It had been a hard week for Olkola Land Managers and Bush Heritage staff searching for Alwal (Golden-shouldered Parrot) nests. The poor wet season has meant that Alwal’s breeding season had been shorter than normal. This meant the young fledglings had already left in all the nests we had been finding. However, on the last afternoon of the last day of our 10-day trip we were treated to a special surprise.
Olkola Land Manager, Ashley Ross, had found a recent nest and after cautiously approaching to inspect it he got the surprise of his life when a young Alwal burst out and flew into a nearby tree. There was much excitement amongst the survey team to have witnessed the fledgling of such a rare and beautiful bird. Moments later a second youngster took to the wing and joined its sibling in a nearby tree.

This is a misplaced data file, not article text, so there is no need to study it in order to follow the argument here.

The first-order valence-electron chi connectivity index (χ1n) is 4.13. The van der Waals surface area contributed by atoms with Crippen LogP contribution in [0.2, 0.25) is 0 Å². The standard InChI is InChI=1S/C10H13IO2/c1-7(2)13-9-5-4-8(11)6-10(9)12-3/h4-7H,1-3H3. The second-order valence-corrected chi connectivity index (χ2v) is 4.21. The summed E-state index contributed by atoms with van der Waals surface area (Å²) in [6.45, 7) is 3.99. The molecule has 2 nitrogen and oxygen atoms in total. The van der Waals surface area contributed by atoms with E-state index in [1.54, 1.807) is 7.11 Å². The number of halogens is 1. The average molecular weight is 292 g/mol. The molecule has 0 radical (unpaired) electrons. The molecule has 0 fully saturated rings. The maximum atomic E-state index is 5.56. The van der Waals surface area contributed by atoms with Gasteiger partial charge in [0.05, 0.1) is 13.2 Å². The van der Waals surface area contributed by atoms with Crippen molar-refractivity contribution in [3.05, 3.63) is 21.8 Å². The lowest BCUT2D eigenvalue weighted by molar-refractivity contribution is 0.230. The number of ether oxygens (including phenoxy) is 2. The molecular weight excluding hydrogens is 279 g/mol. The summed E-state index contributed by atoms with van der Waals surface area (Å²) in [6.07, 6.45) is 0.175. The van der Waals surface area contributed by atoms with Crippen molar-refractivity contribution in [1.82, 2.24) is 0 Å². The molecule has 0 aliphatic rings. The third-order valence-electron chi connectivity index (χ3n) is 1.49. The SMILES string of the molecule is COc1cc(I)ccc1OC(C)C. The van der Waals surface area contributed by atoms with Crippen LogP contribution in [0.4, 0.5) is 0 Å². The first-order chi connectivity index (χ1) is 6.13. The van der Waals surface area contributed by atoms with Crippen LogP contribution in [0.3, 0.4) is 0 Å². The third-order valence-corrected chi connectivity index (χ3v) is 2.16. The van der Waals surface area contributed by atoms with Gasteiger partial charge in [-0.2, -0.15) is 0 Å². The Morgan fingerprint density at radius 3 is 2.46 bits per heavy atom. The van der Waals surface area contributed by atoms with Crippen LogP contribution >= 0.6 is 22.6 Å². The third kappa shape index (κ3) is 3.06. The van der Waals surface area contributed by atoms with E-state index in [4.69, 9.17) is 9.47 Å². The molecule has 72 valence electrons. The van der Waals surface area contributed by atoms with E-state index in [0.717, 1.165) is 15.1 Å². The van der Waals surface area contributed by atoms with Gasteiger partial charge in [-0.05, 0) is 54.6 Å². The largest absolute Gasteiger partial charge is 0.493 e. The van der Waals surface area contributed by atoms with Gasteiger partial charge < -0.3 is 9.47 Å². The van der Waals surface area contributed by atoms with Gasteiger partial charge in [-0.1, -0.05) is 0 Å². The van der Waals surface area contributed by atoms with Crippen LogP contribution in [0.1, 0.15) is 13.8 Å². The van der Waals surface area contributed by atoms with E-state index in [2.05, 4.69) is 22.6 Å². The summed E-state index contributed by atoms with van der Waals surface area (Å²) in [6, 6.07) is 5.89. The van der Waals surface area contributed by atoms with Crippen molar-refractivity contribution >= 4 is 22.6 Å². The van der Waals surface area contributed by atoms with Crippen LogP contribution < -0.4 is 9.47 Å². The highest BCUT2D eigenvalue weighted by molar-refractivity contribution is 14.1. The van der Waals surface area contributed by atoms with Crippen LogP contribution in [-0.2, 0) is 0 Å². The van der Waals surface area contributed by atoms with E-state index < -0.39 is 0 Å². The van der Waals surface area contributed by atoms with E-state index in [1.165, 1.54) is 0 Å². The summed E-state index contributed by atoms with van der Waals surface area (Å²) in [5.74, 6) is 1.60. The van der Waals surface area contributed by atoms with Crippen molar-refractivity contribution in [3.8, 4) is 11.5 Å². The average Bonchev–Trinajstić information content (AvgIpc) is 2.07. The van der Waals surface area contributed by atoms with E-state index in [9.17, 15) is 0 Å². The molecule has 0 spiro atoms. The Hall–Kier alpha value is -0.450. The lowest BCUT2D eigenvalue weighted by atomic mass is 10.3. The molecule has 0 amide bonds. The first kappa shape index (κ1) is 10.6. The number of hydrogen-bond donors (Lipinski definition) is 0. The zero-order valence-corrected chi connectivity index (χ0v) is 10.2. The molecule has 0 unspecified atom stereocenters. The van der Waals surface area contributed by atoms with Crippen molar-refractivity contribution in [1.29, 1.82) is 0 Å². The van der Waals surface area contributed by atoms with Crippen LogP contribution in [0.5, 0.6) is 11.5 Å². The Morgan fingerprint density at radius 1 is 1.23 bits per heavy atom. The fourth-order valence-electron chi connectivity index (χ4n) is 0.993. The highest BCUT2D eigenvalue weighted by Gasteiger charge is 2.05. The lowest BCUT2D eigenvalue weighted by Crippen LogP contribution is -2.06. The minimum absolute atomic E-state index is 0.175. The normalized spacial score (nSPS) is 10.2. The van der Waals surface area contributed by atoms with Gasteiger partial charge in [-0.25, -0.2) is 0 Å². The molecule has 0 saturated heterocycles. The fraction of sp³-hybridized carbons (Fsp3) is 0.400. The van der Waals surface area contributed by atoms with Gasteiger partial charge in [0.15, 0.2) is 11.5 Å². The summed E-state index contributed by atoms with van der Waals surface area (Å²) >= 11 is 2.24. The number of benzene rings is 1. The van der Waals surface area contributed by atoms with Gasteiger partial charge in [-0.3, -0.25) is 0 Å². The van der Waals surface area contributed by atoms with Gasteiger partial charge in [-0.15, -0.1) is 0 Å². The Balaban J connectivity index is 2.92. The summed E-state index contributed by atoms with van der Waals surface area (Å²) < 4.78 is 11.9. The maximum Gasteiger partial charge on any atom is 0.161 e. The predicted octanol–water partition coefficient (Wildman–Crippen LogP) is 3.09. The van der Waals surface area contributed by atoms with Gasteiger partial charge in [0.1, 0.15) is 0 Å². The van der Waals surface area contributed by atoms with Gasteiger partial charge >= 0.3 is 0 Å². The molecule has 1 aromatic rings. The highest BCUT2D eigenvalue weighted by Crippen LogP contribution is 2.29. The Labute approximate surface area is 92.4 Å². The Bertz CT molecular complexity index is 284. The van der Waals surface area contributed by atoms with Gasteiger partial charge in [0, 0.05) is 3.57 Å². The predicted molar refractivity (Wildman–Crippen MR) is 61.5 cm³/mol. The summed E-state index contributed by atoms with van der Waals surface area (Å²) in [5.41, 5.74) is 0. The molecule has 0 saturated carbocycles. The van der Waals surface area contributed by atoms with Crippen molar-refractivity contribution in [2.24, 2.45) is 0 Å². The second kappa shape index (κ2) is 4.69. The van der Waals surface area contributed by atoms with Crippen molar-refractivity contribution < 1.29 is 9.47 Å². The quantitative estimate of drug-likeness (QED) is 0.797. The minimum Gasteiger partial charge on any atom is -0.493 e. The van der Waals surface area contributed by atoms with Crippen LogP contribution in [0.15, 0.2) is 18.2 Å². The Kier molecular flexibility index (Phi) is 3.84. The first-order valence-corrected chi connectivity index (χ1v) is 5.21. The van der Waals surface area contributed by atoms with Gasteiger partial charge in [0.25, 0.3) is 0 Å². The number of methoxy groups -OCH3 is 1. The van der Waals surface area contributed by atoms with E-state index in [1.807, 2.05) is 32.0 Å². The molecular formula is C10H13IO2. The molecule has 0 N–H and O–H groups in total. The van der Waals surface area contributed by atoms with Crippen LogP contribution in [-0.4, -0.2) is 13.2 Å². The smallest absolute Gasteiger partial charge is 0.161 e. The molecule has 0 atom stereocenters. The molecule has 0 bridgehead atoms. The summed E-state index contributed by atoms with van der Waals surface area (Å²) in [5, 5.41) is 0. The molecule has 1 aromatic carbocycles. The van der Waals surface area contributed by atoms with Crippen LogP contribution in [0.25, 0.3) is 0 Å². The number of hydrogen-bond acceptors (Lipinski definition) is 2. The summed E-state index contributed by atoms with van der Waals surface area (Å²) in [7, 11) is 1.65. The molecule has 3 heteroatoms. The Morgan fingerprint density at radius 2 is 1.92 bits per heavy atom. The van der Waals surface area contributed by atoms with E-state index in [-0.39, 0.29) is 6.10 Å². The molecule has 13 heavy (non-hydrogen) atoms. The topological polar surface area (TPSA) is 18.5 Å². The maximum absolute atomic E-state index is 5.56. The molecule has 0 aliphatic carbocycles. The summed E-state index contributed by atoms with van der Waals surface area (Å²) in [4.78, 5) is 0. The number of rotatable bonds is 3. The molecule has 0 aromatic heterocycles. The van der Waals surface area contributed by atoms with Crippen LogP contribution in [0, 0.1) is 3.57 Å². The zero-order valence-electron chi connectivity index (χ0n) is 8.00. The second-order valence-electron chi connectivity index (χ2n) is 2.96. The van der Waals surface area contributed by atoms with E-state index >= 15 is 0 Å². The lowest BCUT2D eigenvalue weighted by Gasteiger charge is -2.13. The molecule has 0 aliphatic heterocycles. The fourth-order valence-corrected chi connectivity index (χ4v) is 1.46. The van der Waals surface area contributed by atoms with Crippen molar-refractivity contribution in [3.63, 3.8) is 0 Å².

Olkola and Bush Heritage are working together to protect the Golden-shouldered Parrot, which is a beautiful endangered species that's restricted to two small populations on Cape York Peninsula.
The larger of the two populations (estimated at about 1,500 to 2,000 birds) occurs in the catchments of the Moorehead and Alice Rivers on Olkola land. Olkola rangers are monitoring the success of Alwal nests as a means to understanding what's happening with population numbers in response to their management activities aimed at improving Alwal habitat. This includes the careful use of fire to reduce woody thickening on the flats on which they nest and removal of cattle form these areas.
Olkola and Bush Heritage are also working with University of Qld Honours student, Teghan Collingwood, to study the significance of various predators on Alwal including feral cats, Butcherbirds (who benefit from woody thickening) and goannas. This will help Olkola make decisions on how best to manage predators.